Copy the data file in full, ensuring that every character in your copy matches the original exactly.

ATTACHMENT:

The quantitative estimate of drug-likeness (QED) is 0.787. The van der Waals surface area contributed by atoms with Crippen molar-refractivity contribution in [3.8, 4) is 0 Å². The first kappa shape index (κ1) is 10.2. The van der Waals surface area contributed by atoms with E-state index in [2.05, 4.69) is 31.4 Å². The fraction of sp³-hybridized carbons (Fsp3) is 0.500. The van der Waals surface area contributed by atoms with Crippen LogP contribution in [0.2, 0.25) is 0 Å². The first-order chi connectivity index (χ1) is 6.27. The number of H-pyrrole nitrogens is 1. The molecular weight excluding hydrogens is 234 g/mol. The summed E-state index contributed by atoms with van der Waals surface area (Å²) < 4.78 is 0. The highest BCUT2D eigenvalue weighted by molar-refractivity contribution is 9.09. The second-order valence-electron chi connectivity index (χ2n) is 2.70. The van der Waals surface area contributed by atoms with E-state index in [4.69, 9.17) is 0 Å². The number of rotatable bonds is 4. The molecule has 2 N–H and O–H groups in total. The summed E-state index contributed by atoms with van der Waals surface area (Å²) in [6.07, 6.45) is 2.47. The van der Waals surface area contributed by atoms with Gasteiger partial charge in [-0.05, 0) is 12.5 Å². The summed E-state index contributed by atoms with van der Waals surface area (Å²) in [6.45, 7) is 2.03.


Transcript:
The quantitative estimate of drug-likeness (QED) is 0.787. The van der Waals surface area contributed by atoms with Crippen molar-refractivity contribution in [3.8, 4) is 0 Å². The first kappa shape index (κ1) is 10.2. The van der Waals surface area contributed by atoms with E-state index in [2.05, 4.69) is 31.4 Å². The fraction of sp³-hybridized carbons (Fsp3) is 0.500. The van der Waals surface area contributed by atoms with Crippen LogP contribution in [0.2, 0.25) is 0 Å². The first-order chi connectivity index (χ1) is 6.27. The number of H-pyrrole nitrogens is 1. The molecular weight excluding hydrogens is 234 g/mol. The summed E-state index contributed by atoms with van der Waals surface area (Å²) < 4.78 is 0. The highest BCUT2D eigenvalue weighted by molar-refractivity contribution is 9.09. The second-order valence-electron chi connectivity index (χ2n) is 2.70. The van der Waals surface area contributed by atoms with E-state index in [4.69, 9.17) is 0 Å². The number of rotatable bonds is 4. The molecule has 2 N–H and O–H groups in total. The summed E-state index contributed by atoms with van der Waals surface area (Å²) in [6.07, 6.45) is 2.47. The van der Waals surface area contributed by atoms with Gasteiger partial charge in [-0.05, 0) is 12.5 Å². The summed E-state index contributed by atoms with van der Waals surface area (Å²) in [6.45, 7) is 2.03.